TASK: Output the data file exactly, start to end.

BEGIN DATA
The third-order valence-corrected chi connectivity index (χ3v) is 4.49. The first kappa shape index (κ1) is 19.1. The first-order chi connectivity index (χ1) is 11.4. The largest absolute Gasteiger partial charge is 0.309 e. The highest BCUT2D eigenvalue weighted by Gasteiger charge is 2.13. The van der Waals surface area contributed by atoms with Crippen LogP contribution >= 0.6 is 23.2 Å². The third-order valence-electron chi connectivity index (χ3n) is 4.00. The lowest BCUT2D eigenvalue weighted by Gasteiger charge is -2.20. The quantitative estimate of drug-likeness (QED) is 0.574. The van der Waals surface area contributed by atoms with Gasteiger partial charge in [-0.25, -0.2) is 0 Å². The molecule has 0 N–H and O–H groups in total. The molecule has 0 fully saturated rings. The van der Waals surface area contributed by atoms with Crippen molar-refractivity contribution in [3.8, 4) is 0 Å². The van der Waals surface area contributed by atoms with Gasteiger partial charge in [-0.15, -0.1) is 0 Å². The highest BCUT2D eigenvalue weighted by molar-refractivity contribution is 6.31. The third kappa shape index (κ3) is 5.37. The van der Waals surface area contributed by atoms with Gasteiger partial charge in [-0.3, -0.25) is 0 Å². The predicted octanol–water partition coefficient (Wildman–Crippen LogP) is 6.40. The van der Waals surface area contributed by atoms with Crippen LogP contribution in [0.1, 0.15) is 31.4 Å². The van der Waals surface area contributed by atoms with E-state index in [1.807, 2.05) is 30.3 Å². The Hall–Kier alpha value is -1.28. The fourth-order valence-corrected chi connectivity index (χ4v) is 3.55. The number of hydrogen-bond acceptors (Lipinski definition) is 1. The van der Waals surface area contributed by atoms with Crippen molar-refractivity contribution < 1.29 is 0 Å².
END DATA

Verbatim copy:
The third-order valence-corrected chi connectivity index (χ3v) is 4.49. The first kappa shape index (κ1) is 19.1. The first-order chi connectivity index (χ1) is 11.4. The largest absolute Gasteiger partial charge is 0.309 e. The highest BCUT2D eigenvalue weighted by Gasteiger charge is 2.13. The van der Waals surface area contributed by atoms with Crippen LogP contribution >= 0.6 is 23.2 Å². The third-order valence-electron chi connectivity index (χ3n) is 4.00. The lowest BCUT2D eigenvalue weighted by Gasteiger charge is -2.20. The quantitative estimate of drug-likeness (QED) is 0.574. The van der Waals surface area contributed by atoms with Gasteiger partial charge in [-0.25, -0.2) is 0 Å². The molecule has 0 N–H and O–H groups in total. The molecule has 0 fully saturated rings. The van der Waals surface area contributed by atoms with Crippen molar-refractivity contribution in [3.8, 4) is 0 Å². The van der Waals surface area contributed by atoms with Gasteiger partial charge in [-0.15, -0.1) is 0 Å². The highest BCUT2D eigenvalue weighted by molar-refractivity contribution is 6.31. The third kappa shape index (κ3) is 5.37. The van der Waals surface area contributed by atoms with Gasteiger partial charge in [-0.3, -0.25) is 0 Å². The predicted octanol–water partition coefficient (Wildman–Crippen LogP) is 6.40. The van der Waals surface area contributed by atoms with Crippen LogP contribution in [0.1, 0.15) is 31.4 Å². The van der Waals surface area contributed by atoms with E-state index in [1.807, 2.05) is 30.3 Å². The Hall–Kier alpha value is -1.28. The fourth-order valence-corrected chi connectivity index (χ4v) is 3.55. The number of hydrogen-bond acceptors (Lipinski definition) is 1. The van der Waals surface area contributed by atoms with Crippen molar-refractivity contribution < 1.29 is 0 Å².